Maybe that didn't fit on the movie posters. After watching this film, a powerful dramatization that serves as a case study on the intersection of history and entertainment, I discovered it also offered insight into how quickly search engines are evolving. We'll focus on three aspects of this today: semantics, hyper-relevant results, and comparing the buzz to the box office.
Search engines and marketers are paying attention to subtle differences in how people might search for the film. First, there are searches on the movie title itself. Natural results for "United 93" queries are largely dominated by film-related listings; in Google, eight of the top 10 listings refer directly to the movie, and that rises to 9 in Yahoo. On the paid listings side, one of the actors who played a German passenger, Erich Redman, advertises in Google and links to his Web site touting his work. Creative Artists Agency, beware--Google has inadvertently entered the talent business.
There are other ways to search on the subject. Searches for "flight 93" account for the most searches of any of the movie-related terms, according to Google's AdWords Traffic Estimator. The natural results for "flight 93" and "United flight 93" queries are predictably a mixed bag, with links to film reviews, movie sites, Flight 93 memorials, and news roundups. For searches on "flight 93," Yahoo! runs the most ads, but its featured ads in the shaded box don't appear until the bottom of the first page of results, rather than up top, where there are only links to news results.
Also telling is how most engines are aware of the dangers of matching keywords too broadly here. Only MSN offers travel deal ads for "flight 93" searches. Orbitz, Expedia, BookingBuddy, and others might not find the best conversions with their ads running there. The point is not to single out MSN, which has just rolled out AdCenter updates; rather, it's impressive that both technology and editorial prudence have become so sophisticated that this is an exception rather than the rule.
For searches on the movie title, all five major engines offer Hyper-Relevant results, the featured listings that rank above the natural search listings. Consider a search on Ask.com, which brings up a section about the movie, with several links to movie review aggregator Rotten Tomatoes, a link to the official site, and a field to enter your zip code for local movie listings. That's smart, but it's also becoming commonplace.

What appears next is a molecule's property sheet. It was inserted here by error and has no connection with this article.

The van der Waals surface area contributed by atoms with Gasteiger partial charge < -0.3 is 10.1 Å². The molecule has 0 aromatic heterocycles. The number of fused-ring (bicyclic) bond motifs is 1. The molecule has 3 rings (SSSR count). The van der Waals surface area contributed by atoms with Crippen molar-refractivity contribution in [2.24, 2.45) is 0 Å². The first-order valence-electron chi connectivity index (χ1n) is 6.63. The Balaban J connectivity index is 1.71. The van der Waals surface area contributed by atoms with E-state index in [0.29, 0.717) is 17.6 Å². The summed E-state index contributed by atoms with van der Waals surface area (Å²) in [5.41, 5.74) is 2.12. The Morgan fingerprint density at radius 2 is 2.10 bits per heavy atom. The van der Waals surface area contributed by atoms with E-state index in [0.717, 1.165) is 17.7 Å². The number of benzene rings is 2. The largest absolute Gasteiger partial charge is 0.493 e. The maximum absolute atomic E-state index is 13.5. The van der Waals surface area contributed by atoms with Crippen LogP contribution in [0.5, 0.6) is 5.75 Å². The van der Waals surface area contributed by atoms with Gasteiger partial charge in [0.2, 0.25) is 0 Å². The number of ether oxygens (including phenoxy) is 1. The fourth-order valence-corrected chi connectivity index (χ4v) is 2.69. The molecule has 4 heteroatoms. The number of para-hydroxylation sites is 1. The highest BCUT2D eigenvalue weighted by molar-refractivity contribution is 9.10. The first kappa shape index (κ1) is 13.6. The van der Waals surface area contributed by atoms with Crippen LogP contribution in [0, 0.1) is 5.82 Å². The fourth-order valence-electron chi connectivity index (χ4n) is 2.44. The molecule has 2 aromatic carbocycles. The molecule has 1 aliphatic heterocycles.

Ask's more inventive strategy comes from a second Hyper-Relevant section focusing on the historical event. There's a synopsis from Wikipedia, an array of links (such as to Ask.com's image search and a Discovery Channel feature), and drop-down menus to search for the names of the hijackers and selected passengers.
Buzz vs. Box
Box office grosses and buzz do not necessarily go together. As hot as buzz monitoring is, and as much as it can be used to support other market research, it holds limited value for predicting trends. Blog search sites IceRocket and BlogPulse both offer free trend monitoring tools, and both showed considerable spikes in "United 93'"s buzz in late April based on blog mentions. The buzz for the movie was far higher than buzz surrounding the other two movies opening against it, "RV" and "Akeelah and the Bee" (both of those scored nearly identically for most days).
The box office figures had no correlation with the buzz. During the April 28 opening weekend for the three films, "RV" came in first with $16.4 million, "United 93" followed with $11.5 million, and "Akeelah" limped into eighth place with $6 million. The three films are expected to end their domestic runs with about $60 million, $30 million, and $20 million respectively, according to Gitesh Pandya of BoxOfficeGuru.com. Granted, without the buzz, "United 93" may well have done only half as well, if not worse.
That's a Wrap
Search engines are all in the entertainment business. They need to put on a show for their customers, though the episodes often only last 10 seconds or less. It explains why some entertainment moguls such as Terry Semel and Barry Diller are so enamored with search, and it also gets to why search engines pull out all their stops when Hollywood sends them a great story to work with. The engines are just like everyone else in Hollywood; all they really want to do is direct.